With a significant amount of wealth having been built up by the baby boomer generation, we will begin to see an intergenerational transfer of these assets down to ‘GenX’. Over time, superannuation has become a focal point for the baby boomers as governments started encouraging funding their own retirement and placed less emphasis on the age pension.
When we talk about wealth transfer within a superannuation environment, the changes to the definition of dependents from 1 July 2007 effectively knocked out the ability to retain money inside an SMSF an pay an income stream to a son or daughter, regardless of their tax dependent status. Nowadays a benefit to a beneficiary who is not a tax dependent must simply be paid out.
But, this doesn’t mean that the existing SMSF becomes dead and buried with those members…
A strategy adopted somewhat across various superannuation funds is the use of the anti-detriment provisions contained within section 295-485 of the Income Tax Assessment Act (ITAA) 1997. I say this is somewhat used, there are only some industry and retail super funds that actually claim this tax benefit for their members. However, this benefit which is calculated on the death of a member becomes a tax deduction for the super fund, the spoils of this deduction is passed across the members of the fund. Within an SMSF environment, this strategy becomes far more powerful as the tax benefit actually passes down to the next generation for the future benefit of family members to the SMSF.
So, what are the anti-detriment provisions?
The anti-detriment provisions came into effect in 1988 when the then Hawke Labour Government made significant changes to super funds, introducing taxation on earnings, contributions and CGT. As a result of these changes, a compensation tax rate was introduced on the then post June 1983 taxed component, which is now part of the taxable component of a superannuation interest. It was a statement by Treasurer Paul Keating at the time that the Labour Government wouldn’t introduce a ‘death tax’ and as a result this mechanism provided a means to compensate the introduction of contributions tax in respect of death… and from this statement, the anti-detriment deduction was born!! It was supposed to provide for a refund of tax paid by a fund since 1988.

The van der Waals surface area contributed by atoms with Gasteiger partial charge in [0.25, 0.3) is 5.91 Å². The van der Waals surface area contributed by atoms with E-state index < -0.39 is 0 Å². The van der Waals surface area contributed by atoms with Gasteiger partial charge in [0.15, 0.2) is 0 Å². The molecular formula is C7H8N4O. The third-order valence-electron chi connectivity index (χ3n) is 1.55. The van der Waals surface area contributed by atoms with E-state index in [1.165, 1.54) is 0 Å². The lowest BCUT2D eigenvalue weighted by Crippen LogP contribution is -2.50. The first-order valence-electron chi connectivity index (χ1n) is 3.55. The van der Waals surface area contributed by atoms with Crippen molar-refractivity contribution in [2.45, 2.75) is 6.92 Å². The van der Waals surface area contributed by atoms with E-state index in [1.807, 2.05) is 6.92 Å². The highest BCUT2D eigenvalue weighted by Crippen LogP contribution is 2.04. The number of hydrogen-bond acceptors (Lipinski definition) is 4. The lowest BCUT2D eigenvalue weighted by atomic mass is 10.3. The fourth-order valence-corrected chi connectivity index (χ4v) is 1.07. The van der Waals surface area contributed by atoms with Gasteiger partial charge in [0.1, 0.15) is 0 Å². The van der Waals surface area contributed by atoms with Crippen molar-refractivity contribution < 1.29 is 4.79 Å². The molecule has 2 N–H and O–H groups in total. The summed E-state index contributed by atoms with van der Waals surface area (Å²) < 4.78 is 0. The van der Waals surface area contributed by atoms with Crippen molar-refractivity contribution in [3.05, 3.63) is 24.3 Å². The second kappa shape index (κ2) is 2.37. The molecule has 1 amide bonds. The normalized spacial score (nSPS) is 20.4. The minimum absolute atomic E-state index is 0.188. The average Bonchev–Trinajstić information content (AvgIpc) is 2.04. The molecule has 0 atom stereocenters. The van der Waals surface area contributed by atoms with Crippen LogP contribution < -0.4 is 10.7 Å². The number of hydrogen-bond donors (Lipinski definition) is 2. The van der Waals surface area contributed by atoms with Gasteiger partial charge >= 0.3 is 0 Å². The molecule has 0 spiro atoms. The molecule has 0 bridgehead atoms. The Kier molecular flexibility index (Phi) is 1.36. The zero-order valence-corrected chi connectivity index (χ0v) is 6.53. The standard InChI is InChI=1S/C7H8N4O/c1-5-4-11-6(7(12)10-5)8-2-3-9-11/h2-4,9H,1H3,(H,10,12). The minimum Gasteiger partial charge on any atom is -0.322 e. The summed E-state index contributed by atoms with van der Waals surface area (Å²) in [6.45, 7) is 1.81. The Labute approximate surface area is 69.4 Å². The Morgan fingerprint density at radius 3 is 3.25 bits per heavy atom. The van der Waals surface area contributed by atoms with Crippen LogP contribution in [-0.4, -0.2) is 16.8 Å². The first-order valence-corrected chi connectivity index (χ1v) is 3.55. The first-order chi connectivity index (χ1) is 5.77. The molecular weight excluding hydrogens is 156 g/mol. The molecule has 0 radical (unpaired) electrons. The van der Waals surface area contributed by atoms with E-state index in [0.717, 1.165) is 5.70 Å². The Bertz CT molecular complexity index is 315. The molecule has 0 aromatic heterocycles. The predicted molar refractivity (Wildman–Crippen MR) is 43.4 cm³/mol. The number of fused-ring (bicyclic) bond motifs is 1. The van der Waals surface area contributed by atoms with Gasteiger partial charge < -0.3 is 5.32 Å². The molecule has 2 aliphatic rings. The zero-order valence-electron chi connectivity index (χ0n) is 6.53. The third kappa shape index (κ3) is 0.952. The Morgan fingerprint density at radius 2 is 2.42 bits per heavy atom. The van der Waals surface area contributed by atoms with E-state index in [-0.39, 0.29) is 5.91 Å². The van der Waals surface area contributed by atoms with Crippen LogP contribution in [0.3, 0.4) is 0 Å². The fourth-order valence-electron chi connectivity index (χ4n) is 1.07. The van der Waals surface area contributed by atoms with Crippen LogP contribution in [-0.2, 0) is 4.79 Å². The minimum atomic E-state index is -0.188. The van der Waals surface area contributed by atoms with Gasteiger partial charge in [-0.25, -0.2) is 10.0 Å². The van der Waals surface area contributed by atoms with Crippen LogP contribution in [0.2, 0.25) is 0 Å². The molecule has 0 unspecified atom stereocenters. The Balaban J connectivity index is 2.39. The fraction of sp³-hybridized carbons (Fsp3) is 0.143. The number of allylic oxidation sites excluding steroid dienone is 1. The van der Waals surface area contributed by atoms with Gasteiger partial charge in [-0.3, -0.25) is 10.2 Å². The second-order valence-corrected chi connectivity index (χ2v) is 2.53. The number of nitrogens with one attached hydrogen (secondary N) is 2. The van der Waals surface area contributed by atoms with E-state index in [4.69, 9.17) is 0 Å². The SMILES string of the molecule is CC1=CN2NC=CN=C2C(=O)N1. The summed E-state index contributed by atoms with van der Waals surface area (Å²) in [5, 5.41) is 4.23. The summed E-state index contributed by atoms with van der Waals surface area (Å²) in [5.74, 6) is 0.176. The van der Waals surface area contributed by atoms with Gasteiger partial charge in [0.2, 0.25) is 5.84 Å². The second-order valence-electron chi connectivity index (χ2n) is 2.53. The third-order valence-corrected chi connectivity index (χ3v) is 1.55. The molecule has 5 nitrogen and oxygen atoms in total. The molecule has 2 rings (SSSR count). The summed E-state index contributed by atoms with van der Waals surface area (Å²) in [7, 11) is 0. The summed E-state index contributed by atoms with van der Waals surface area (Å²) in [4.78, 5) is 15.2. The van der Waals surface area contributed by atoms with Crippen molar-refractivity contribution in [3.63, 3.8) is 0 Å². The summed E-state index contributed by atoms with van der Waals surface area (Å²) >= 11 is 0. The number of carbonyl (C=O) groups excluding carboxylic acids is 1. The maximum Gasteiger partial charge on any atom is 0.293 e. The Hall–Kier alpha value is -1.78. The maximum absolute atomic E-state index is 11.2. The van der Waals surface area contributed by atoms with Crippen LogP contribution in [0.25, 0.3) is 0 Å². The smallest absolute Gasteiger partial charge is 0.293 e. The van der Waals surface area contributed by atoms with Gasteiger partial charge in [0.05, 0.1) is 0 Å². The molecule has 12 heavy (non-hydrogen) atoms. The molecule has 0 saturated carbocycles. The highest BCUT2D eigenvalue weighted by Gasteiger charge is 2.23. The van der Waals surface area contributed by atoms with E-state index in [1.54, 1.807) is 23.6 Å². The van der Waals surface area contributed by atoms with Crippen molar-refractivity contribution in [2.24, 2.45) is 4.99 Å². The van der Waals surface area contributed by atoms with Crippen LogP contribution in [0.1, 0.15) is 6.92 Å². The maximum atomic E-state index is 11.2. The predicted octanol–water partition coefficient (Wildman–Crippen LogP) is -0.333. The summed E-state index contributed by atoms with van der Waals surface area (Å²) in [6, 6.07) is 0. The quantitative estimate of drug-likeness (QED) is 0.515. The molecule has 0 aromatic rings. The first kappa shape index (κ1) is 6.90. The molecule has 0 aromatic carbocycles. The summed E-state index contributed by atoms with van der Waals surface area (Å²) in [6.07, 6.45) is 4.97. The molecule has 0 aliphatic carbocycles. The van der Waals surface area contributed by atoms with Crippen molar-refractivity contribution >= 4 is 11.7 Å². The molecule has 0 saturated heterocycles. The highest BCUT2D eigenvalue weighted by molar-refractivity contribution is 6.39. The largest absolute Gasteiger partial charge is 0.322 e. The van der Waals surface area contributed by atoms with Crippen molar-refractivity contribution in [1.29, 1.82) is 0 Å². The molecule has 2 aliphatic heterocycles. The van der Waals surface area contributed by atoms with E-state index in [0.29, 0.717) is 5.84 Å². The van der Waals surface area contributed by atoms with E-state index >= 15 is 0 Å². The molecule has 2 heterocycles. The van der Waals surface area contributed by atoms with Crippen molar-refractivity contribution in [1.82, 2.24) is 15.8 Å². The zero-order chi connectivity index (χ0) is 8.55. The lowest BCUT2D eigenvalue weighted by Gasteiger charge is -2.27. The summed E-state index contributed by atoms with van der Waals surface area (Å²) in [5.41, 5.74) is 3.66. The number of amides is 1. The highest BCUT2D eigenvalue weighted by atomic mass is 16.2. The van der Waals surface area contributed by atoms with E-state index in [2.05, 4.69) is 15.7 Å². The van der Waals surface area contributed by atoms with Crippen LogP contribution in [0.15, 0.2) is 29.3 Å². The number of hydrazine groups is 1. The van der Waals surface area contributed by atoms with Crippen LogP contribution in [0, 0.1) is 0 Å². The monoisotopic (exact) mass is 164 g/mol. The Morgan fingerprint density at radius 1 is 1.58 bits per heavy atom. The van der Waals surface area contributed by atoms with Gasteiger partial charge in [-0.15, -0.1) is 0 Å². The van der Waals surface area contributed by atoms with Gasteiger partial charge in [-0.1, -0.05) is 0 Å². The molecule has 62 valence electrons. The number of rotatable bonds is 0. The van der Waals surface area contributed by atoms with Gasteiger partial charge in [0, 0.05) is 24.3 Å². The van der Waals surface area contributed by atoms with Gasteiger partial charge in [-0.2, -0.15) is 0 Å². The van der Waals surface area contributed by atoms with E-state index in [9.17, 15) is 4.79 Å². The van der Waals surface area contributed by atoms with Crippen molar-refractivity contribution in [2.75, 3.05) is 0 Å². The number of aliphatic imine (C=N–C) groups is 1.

How does it work?
As mentioned above, section 295-485 provides a tax deduction for an increased amount paid as a death benefit. The SMSF can deduct an amount if it:
- pays a lump sum to the estate or to a spouse or child of the deceased at the time of death or payment; and
- increases the lump sum amount, or does not reduce the lump sum by an amount (being the tax saving) so that the amount of the lump sum is the amount that the fund could have paid if there was no contributions tax.
There are a few ways in which an SMSF can fund this additional anti-detriment amount. The most common approach is through the creation of reserves within the SMSF. Reserves will typically be built up from investment earnings over time to allow for the additional payment to be made in the event of a member’s death. Alternatively, insurance may be used to fund this additional payment, contributions by other members (subject to certain requirements) or tax provisions within the Fund.
Note: The ATO has recently formed a view on anti-detriment payment amounts from fund reserves and their treatment against the concessional contribution cap. Refer to the NTLG Superannuation Technical Sub Group minutes from their 16 June 2009 meeting for further details.
Why use anti-detriment?
The anti-detriment rules have broad application across all super funds, however as stated earlier, no all funds apply it and the benefits in a larger fund don’t benefit the deceased’s family members.
One of the significant benefits of using this strategy is for future CGT on sale of assets when benefits need to be paid to non-dependent beneficiaries. ATO ID 2004/688 outlines that where a pension recipient dies and there are no longer any beneficiaries that can receive an income stream, the tax exempt status of a fund ceases. Therefore, CGT at 10% (1/3rd discount applies where asset held > 12 months) will apply. The use of the anti-detriment tax deduction could effectively wipe out any potential CGT issues.